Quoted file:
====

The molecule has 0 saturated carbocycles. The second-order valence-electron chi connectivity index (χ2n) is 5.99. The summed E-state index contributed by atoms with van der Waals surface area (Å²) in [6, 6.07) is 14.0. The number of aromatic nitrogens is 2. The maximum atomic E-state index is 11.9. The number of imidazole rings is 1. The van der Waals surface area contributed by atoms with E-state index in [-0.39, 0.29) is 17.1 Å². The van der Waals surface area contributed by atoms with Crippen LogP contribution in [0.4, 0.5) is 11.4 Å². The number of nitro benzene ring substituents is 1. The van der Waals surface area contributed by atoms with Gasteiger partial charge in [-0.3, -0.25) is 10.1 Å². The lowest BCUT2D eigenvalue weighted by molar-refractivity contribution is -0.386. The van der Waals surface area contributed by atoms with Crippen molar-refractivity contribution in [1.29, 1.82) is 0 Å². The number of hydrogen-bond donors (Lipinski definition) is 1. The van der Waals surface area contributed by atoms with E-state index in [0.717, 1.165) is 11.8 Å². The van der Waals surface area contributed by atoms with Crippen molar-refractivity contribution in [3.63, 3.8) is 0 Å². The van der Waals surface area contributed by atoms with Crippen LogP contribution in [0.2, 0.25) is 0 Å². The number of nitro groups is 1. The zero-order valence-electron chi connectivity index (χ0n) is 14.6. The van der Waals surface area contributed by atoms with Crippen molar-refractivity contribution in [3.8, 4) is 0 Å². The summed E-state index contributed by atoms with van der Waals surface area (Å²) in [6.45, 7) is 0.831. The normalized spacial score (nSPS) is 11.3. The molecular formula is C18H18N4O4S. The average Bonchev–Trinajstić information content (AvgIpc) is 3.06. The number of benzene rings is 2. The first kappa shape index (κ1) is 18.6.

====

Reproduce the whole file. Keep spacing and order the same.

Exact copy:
The molecule has 0 saturated carbocycles. The second-order valence-electron chi connectivity index (χ2n) is 5.99. The summed E-state index contributed by atoms with van der Waals surface area (Å²) in [6, 6.07) is 14.0. The number of aromatic nitrogens is 2. The maximum atomic E-state index is 11.9. The number of imidazole rings is 1. The van der Waals surface area contributed by atoms with E-state index in [-0.39, 0.29) is 17.1 Å². The van der Waals surface area contributed by atoms with Crippen LogP contribution in [0.4, 0.5) is 11.4 Å². The number of nitro benzene ring substituents is 1. The van der Waals surface area contributed by atoms with Gasteiger partial charge in [-0.3, -0.25) is 10.1 Å². The lowest BCUT2D eigenvalue weighted by molar-refractivity contribution is -0.386. The van der Waals surface area contributed by atoms with Crippen molar-refractivity contribution in [1.29, 1.82) is 0 Å². The number of hydrogen-bond donors (Lipinski definition) is 1. The van der Waals surface area contributed by atoms with E-state index in [0.717, 1.165) is 11.8 Å². The van der Waals surface area contributed by atoms with Crippen molar-refractivity contribution in [3.63, 3.8) is 0 Å². The van der Waals surface area contributed by atoms with Crippen LogP contribution in [0.2, 0.25) is 0 Å². The number of nitro groups is 1. The zero-order valence-electron chi connectivity index (χ0n) is 14.6. The van der Waals surface area contributed by atoms with Crippen molar-refractivity contribution in [3.8, 4) is 0 Å². The summed E-state index contributed by atoms with van der Waals surface area (Å²) in [6.45, 7) is 0.831. The normalized spacial score (nSPS) is 11.3. The molecular formula is C18H18N4O4S. The average Bonchev–Trinajstić information content (AvgIpc) is 3.06. The number of benzene rings is 2. The first kappa shape index (κ1) is 18.6.